I would love to. I’ve been twisting everybody’s arm to do that. It’s such a viable place, still. And the owner, Hilly Krystal, is such a great guy. I would love to do it. Everyone seems to think it’s a little too small. I mean, it would be chaotic, but I think rock and roll kind of thrives on chaos, so I think it would be a good thing.

When I was a kid, I used to think the band was from England. Now that I know you’re American, do you care to clear up any other misconceptions?

We’re all things to all people. We’re very confusing. Some people think we’re a disco band. Some people think we’re a blonde girl. Some people think we’re a rap band. Some people think we’re a punk rock band, still.

So what are you?

I’d say we’re, pretty much, a classic rock and roll band. If you look at the Beatles, and the Stones, for instance, they were all working in different mediums. They were a rock band. But then the Beatles would do something like [“Ob-La-Di, Ob-La-Da”], which was like a ska song. Or the Stones would do “Miss You,” which was like a dance song. I think we were working in those terms, as well. The songs stand up as songs, but they way we perform them is dictated by how we feel that day. You can play the songs on an acoustic guitar, and they’ll still stand up. And the band is really about songs.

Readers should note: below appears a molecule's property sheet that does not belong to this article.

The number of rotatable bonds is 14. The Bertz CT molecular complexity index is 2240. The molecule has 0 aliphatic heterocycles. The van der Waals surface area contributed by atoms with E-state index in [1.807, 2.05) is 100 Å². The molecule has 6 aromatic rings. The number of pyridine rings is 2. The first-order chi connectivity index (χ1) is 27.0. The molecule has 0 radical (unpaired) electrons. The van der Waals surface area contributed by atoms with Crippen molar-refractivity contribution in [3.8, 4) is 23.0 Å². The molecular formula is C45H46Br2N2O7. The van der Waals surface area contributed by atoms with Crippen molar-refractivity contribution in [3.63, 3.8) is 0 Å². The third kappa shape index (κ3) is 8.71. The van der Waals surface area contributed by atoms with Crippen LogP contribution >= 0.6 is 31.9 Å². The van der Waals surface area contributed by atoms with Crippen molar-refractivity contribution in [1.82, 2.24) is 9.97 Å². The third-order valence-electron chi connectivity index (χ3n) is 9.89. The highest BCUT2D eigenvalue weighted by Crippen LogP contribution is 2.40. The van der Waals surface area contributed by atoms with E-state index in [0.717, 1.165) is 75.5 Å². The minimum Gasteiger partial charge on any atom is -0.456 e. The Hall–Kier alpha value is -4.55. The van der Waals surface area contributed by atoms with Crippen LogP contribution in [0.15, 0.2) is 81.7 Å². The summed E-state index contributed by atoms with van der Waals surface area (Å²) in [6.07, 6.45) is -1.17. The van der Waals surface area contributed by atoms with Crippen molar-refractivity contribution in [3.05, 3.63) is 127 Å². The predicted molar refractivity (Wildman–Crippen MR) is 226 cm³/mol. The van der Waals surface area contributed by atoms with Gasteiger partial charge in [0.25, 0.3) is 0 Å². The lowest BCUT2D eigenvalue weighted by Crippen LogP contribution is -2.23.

How did the collaboration with Coolio come about?

Chris Stein has always been a fan of rap music. Coolio and Deborah had worked together, of all places, in Vienna. They were on the same bill when Deborah was doing her solo venture. And she had suggested that perhaps we should get Coolio to rap with us. It’s interesting. There’s a real energy I get from [rappers], and I think, conversely, they get [something] from us, because you realize most rappers are used to working in the studio with sampling, and all. When we all came together in Los Angeles to begin rehearsing for the AMAs, it was really an exciting time for everybody, because I would start a drum beat, or somebody would play a guitar lick, and those guys would pick up on it and start doing a rap. It was a more organic way of making music, which we were used to, but those guys were using technology more. Coolio went into some reggae thing we were jamming on. I’ve got a great tape of that. I’d like to work with those guys some more. I’ve been around a lot of different people, and I really get a strong vibe from Coolio. I rate him up there with Mick Jagger or Iggy Pop — or somebody like that.